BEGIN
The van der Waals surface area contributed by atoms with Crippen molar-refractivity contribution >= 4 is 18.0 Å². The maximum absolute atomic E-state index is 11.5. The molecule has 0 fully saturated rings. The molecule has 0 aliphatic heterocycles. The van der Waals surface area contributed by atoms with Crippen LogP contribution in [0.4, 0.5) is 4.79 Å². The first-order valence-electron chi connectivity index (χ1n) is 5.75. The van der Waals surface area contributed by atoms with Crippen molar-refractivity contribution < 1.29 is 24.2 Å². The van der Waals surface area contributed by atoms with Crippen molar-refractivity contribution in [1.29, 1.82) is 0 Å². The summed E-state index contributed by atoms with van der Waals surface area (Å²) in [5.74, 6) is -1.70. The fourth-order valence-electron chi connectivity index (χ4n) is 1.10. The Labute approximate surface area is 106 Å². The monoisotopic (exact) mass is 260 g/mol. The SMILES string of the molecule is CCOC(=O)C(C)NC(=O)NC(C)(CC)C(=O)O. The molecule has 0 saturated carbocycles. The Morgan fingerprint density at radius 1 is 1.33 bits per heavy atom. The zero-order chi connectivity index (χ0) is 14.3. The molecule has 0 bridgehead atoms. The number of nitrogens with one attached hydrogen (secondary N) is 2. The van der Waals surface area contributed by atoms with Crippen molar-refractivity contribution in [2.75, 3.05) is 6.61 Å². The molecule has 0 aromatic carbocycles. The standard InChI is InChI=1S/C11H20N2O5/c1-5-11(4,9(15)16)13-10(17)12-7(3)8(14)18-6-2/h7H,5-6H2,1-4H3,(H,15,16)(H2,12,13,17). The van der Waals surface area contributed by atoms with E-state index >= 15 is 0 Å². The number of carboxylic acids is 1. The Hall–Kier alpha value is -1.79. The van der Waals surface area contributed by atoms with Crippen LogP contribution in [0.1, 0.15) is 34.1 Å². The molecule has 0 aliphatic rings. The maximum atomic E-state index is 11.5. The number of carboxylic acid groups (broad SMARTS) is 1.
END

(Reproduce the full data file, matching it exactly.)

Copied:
The van der Waals surface area contributed by atoms with Crippen molar-refractivity contribution >= 4 is 18.0 Å². The maximum absolute atomic E-state index is 11.5. The molecule has 0 fully saturated rings. The molecule has 0 aliphatic heterocycles. The van der Waals surface area contributed by atoms with Crippen LogP contribution in [0.4, 0.5) is 4.79 Å². The first-order valence-electron chi connectivity index (χ1n) is 5.75. The van der Waals surface area contributed by atoms with Crippen molar-refractivity contribution < 1.29 is 24.2 Å². The van der Waals surface area contributed by atoms with Crippen molar-refractivity contribution in [1.29, 1.82) is 0 Å². The summed E-state index contributed by atoms with van der Waals surface area (Å²) in [5.74, 6) is -1.70. The fourth-order valence-electron chi connectivity index (χ4n) is 1.10. The Labute approximate surface area is 106 Å². The monoisotopic (exact) mass is 260 g/mol. The SMILES string of the molecule is CCOC(=O)C(C)NC(=O)NC(C)(CC)C(=O)O. The molecule has 0 saturated carbocycles. The Morgan fingerprint density at radius 1 is 1.33 bits per heavy atom. The zero-order chi connectivity index (χ0) is 14.3. The molecule has 0 bridgehead atoms. The number of nitrogens with one attached hydrogen (secondary N) is 2. The van der Waals surface area contributed by atoms with Crippen molar-refractivity contribution in [2.75, 3.05) is 6.61 Å². The molecule has 0 aromatic carbocycles. The standard InChI is InChI=1S/C11H20N2O5/c1-5-11(4,9(15)16)13-10(17)12-7(3)8(14)18-6-2/h7H,5-6H2,1-4H3,(H,15,16)(H2,12,13,17). The van der Waals surface area contributed by atoms with E-state index >= 15 is 0 Å². The number of carboxylic acids is 1. The Hall–Kier alpha value is -1.79. The van der Waals surface area contributed by atoms with Crippen LogP contribution in [0.1, 0.15) is 34.1 Å². The molecule has 0 aliphatic rings. The maximum atomic E-state index is 11.5. The number of carboxylic acid groups (broad SMARTS) is 1.